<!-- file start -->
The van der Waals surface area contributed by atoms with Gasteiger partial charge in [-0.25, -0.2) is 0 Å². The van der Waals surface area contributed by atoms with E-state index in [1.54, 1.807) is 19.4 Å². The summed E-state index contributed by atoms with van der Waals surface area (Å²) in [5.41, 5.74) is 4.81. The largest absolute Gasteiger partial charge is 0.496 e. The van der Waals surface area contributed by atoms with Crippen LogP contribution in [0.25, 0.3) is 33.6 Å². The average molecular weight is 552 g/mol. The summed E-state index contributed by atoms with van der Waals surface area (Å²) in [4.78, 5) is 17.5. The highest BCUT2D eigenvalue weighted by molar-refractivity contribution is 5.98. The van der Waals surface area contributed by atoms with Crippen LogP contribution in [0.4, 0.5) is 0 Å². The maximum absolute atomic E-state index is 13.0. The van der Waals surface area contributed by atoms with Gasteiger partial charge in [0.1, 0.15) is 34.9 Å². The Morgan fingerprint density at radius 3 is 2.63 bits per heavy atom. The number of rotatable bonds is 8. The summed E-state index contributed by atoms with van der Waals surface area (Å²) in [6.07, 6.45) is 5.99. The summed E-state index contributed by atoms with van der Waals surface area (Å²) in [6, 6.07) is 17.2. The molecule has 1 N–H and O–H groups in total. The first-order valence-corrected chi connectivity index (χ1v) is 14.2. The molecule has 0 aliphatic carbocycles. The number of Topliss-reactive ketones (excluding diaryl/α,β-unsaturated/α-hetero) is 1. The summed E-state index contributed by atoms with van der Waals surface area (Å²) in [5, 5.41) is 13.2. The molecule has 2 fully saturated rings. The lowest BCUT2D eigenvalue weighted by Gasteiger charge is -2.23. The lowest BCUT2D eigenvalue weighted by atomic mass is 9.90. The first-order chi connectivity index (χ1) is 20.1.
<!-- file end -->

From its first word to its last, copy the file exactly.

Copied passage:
The van der Waals surface area contributed by atoms with Gasteiger partial charge in [-0.25, -0.2) is 0 Å². The van der Waals surface area contributed by atoms with E-state index in [1.54, 1.807) is 19.4 Å². The summed E-state index contributed by atoms with van der Waals surface area (Å²) in [5.41, 5.74) is 4.81. The largest absolute Gasteiger partial charge is 0.496 e. The van der Waals surface area contributed by atoms with Crippen LogP contribution in [0.25, 0.3) is 33.6 Å². The average molecular weight is 552 g/mol. The summed E-state index contributed by atoms with van der Waals surface area (Å²) in [4.78, 5) is 17.5. The highest BCUT2D eigenvalue weighted by molar-refractivity contribution is 5.98. The van der Waals surface area contributed by atoms with Crippen LogP contribution in [0.4, 0.5) is 0 Å². The maximum absolute atomic E-state index is 13.0. The van der Waals surface area contributed by atoms with Gasteiger partial charge in [0.1, 0.15) is 34.9 Å². The Morgan fingerprint density at radius 3 is 2.63 bits per heavy atom. The number of rotatable bonds is 8. The summed E-state index contributed by atoms with van der Waals surface area (Å²) in [6.07, 6.45) is 5.99. The summed E-state index contributed by atoms with van der Waals surface area (Å²) in [6, 6.07) is 17.2. The molecule has 1 N–H and O–H groups in total. The first-order valence-corrected chi connectivity index (χ1v) is 14.2. The molecule has 0 aliphatic carbocycles. The number of Topliss-reactive ketones (excluding diaryl/α,β-unsaturated/α-hetero) is 1. The summed E-state index contributed by atoms with van der Waals surface area (Å²) in [5, 5.41) is 13.2. The molecule has 2 fully saturated rings. The lowest BCUT2D eigenvalue weighted by Gasteiger charge is -2.23. The lowest BCUT2D eigenvalue weighted by atomic mass is 9.90. The first-order chi connectivity index (χ1) is 20.1.